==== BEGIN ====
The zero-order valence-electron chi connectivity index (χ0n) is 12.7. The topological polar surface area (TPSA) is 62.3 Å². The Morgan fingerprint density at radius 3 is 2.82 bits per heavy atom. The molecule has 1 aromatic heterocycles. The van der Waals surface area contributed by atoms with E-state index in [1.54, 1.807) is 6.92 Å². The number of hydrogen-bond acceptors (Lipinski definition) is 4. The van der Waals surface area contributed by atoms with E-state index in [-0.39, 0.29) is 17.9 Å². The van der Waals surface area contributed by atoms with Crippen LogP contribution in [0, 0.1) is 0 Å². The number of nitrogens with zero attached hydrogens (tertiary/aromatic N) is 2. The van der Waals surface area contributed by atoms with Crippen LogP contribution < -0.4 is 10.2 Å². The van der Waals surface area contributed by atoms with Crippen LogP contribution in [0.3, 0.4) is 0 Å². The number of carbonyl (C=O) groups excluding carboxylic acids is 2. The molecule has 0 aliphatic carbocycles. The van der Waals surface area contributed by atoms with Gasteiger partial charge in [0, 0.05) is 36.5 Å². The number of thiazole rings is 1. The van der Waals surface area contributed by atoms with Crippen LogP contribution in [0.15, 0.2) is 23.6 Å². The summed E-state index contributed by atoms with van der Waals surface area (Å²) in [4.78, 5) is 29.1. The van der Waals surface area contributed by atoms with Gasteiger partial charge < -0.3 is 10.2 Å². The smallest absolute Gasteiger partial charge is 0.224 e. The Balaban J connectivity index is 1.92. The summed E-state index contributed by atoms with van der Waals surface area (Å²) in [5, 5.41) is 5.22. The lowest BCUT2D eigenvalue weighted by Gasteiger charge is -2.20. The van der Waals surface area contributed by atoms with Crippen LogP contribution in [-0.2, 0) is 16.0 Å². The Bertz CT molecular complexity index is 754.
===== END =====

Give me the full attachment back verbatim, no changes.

The zero-order valence-electron chi connectivity index (χ0n) is 12.7. The topological polar surface area (TPSA) is 62.3 Å². The Morgan fingerprint density at radius 3 is 2.82 bits per heavy atom. The molecule has 1 aromatic heterocycles. The van der Waals surface area contributed by atoms with E-state index in [1.54, 1.807) is 6.92 Å². The number of hydrogen-bond acceptors (Lipinski definition) is 4. The van der Waals surface area contributed by atoms with E-state index in [-0.39, 0.29) is 17.9 Å². The van der Waals surface area contributed by atoms with Crippen LogP contribution in [0, 0.1) is 0 Å². The number of nitrogens with zero attached hydrogens (tertiary/aromatic N) is 2. The van der Waals surface area contributed by atoms with Crippen LogP contribution < -0.4 is 10.2 Å². The van der Waals surface area contributed by atoms with Crippen LogP contribution in [0.3, 0.4) is 0 Å². The number of carbonyl (C=O) groups excluding carboxylic acids is 2. The molecule has 0 aliphatic carbocycles. The van der Waals surface area contributed by atoms with Gasteiger partial charge in [0, 0.05) is 36.5 Å². The number of thiazole rings is 1. The van der Waals surface area contributed by atoms with Crippen LogP contribution in [0.15, 0.2) is 23.6 Å². The summed E-state index contributed by atoms with van der Waals surface area (Å²) in [4.78, 5) is 29.1. The van der Waals surface area contributed by atoms with Gasteiger partial charge < -0.3 is 10.2 Å². The smallest absolute Gasteiger partial charge is 0.224 e. The Balaban J connectivity index is 1.92. The summed E-state index contributed by atoms with van der Waals surface area (Å²) in [5, 5.41) is 5.22. The lowest BCUT2D eigenvalue weighted by Gasteiger charge is -2.20. The van der Waals surface area contributed by atoms with Crippen LogP contribution in [-0.2, 0) is 16.0 Å². The Bertz CT molecular complexity index is 754.